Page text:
For some, success is fleeting, while for others it multiplies and attracts, until feeling irresistibly natural. Wherever Deryk Snelling ventured in his coaching travels within the swimming world, he has inevitably left an indelible mark of success—one high water mark after another.

Born in England, Snelling served two years in the British army as a physical training instructor, where he first realized his potential as a coach. From 1961-67 he coached the Southampton Swimming Club before coming to North America and heading the Canadian Dolphin Swim Club based out of Vancouver for the next eight years, developing the club into arguably the strongest on the continent and one of the strongest in the world.

Training out of a tiny Vancouver pool—10 yards wide by 32 yards long—before obtaining the 50m Crystal Pool, Snelling remarkably coached his swimmers to nearly 1000 Canadian senior and age group national records. The quality of athletes he trained in this period was world-class, Snelling noting that “every workout was like an Olympic final.” Later, he would move onto the Etobicoke Swim Club (1976-80), the University of Calgary Swim Club (1980-96), and as Britain’s national coach (1996-2000).

Generally regarded as Canada’s greatest swim coach ever and one of the greatest internationally, Snelling’s record is beyond compare. He served as coach of the Canadian Olympic and Commonwealth Games teams six times each, while coaching at five world championships and three Pan American Games.

Placing 73 swimmers on Olympic teams and winning 21 Olympic medals, some of the best read like a who’s who of Canadian swimming: Leslie Cliff, Donna Marie Gurr, Bruce Robertson, Bill Mahoney, Wendy Hogg, Mark Tewksbury, and Curtis Myden. Fifty of his swimmers competed at the World Championships, winning ten medals, while 53 swimmers won 65 Commonwealth Games medals. To top it off, seven world records were broken by swimmers under his watchful eye. Extraordinary is the one word that comes to mind.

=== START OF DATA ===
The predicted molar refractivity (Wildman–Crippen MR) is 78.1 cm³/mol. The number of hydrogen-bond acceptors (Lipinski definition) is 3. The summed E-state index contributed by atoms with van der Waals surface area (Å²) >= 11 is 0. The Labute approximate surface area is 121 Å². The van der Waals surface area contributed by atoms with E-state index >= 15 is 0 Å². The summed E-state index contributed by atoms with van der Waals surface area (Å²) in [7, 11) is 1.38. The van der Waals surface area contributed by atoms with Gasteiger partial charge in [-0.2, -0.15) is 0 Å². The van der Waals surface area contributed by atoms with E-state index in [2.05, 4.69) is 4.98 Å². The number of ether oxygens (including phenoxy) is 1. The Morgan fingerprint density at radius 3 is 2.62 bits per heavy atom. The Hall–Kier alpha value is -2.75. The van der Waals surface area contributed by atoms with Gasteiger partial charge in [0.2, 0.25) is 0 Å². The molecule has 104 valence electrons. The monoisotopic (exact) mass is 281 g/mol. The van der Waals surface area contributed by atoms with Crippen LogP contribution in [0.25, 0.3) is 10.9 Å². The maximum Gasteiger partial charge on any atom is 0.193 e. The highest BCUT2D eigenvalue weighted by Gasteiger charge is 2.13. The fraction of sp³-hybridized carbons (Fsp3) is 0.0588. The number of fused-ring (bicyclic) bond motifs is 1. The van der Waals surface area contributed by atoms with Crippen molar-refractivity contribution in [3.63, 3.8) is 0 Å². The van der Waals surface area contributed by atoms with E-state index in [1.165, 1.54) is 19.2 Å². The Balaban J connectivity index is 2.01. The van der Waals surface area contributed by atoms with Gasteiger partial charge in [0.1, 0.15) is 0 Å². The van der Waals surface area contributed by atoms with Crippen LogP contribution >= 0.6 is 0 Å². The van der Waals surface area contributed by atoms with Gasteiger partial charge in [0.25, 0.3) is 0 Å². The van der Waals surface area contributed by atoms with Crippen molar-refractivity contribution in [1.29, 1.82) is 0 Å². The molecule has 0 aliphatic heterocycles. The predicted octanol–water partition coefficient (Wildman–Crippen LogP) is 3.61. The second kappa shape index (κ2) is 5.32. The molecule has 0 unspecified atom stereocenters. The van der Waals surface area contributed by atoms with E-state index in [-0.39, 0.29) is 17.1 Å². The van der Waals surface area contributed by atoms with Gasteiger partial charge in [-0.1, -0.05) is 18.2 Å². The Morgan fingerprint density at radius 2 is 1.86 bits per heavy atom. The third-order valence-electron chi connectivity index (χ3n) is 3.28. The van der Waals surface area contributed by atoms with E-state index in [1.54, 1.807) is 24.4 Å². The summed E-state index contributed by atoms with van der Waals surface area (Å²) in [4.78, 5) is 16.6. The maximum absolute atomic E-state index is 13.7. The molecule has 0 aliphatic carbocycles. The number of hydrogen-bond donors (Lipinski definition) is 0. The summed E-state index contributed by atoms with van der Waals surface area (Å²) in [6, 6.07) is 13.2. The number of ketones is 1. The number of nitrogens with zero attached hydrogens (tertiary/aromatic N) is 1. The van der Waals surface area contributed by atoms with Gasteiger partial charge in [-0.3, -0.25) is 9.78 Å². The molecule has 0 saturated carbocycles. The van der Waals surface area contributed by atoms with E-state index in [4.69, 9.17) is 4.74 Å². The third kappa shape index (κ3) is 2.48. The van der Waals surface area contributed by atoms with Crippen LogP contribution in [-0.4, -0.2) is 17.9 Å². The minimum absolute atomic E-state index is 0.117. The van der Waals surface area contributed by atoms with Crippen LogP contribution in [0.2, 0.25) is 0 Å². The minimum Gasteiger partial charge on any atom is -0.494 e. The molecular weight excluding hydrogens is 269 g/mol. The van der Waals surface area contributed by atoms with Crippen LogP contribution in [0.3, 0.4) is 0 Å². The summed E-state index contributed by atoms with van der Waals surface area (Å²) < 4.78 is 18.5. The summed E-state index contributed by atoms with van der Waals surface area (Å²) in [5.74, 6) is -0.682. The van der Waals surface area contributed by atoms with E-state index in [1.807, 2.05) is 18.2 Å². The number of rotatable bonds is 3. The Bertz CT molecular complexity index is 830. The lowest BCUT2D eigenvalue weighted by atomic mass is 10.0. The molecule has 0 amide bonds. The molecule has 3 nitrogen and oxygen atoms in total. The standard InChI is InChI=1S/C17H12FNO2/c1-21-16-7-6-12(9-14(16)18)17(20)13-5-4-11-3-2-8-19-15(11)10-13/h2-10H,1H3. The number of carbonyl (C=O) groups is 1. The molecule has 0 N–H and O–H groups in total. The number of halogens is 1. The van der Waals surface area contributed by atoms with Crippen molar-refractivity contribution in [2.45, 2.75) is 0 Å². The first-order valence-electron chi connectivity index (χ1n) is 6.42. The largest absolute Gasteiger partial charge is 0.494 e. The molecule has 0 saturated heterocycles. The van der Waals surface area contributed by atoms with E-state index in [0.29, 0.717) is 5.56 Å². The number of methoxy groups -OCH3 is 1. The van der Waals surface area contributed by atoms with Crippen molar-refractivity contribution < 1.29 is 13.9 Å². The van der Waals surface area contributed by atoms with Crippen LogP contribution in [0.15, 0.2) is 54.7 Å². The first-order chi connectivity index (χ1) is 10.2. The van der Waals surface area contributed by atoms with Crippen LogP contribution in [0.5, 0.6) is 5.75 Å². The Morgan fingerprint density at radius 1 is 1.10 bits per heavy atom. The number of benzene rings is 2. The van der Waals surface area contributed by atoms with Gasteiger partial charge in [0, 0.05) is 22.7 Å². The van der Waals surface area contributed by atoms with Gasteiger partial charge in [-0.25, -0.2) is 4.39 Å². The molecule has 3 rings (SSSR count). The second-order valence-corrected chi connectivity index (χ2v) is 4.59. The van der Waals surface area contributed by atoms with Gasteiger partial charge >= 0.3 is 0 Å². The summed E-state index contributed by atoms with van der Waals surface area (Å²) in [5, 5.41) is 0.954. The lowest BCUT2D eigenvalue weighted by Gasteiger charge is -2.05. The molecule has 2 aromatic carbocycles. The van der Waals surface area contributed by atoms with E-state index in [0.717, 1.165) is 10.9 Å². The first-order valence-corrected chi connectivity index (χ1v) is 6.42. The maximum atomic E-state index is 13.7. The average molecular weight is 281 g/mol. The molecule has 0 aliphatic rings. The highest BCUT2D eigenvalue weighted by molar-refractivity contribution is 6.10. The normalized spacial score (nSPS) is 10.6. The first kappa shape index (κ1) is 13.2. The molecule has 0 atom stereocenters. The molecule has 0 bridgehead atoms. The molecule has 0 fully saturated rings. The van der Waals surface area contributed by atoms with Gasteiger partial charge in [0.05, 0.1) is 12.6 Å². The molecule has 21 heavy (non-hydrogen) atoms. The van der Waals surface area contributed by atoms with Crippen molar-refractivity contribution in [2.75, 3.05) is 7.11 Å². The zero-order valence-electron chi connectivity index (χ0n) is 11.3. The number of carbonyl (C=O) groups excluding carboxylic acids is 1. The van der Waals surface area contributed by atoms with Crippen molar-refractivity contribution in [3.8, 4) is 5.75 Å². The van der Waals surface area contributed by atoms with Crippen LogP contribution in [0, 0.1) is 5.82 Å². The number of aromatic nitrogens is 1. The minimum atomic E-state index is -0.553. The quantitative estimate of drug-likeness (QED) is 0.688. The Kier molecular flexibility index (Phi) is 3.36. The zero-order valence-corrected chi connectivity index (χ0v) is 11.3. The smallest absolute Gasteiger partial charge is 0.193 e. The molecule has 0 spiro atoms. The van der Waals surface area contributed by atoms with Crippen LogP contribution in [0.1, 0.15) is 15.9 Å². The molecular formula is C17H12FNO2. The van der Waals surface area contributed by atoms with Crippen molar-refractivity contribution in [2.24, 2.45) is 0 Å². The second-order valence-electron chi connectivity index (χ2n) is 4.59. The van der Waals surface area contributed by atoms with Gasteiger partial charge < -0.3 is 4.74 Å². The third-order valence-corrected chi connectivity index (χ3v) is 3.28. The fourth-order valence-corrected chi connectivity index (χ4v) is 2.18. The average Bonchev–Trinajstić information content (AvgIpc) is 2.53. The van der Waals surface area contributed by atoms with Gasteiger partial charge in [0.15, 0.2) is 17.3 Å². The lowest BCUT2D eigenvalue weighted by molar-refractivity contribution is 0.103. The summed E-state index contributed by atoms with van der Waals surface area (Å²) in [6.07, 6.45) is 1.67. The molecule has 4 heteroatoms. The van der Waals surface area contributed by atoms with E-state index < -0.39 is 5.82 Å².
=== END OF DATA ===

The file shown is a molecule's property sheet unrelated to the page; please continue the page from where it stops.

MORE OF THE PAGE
The 1972 Olympics were particularly memorable for Snelling, marking the first time his athletes won Olympic medals taking ten total. In the final ten yards of the butterfly, BC Sports Hall of Famer Bruce Robertson nearly caught the legendary Mark Spitz, which Snelling called “unbelievable.”

Besides coaching, Snelling worked extensively on CBC and CTV international swimming broadcasts. His 1975 book, All About Individual Medley: All Four Strokes, espoused the revolutionary concept of stressing the importance of training all four swimming strokes and remains one of the sport’s coaching bibles.

The pool of awards accumulated throughout Snelling’s career is impressively deep. He was inducted into the International Swimming Hall of Fame in 1993 and the Canadian Aquatic Hall of Fame in 1994. In 1977, was appointed as Officer of the Order of Canada. Six times he was named Canadian Swim Coaches Association Coach of the Year.

After a year long “semi-retirement,” Snelling returned to the Canadian program assisting in the development of Swimming Canada’s young coaches. More recently, he served as National Team Development Coordinator, in charge of national teams in four different age categories. Although busy, Snelling is buoyed by the fact he remains involved in his beloved sport doing the thing he treasures most—coaching young swimmers. And with his record, further success is only a determined stroke or two away.

Written and researched by Jason Beck, Curator of the BC Sports Hall of Fame.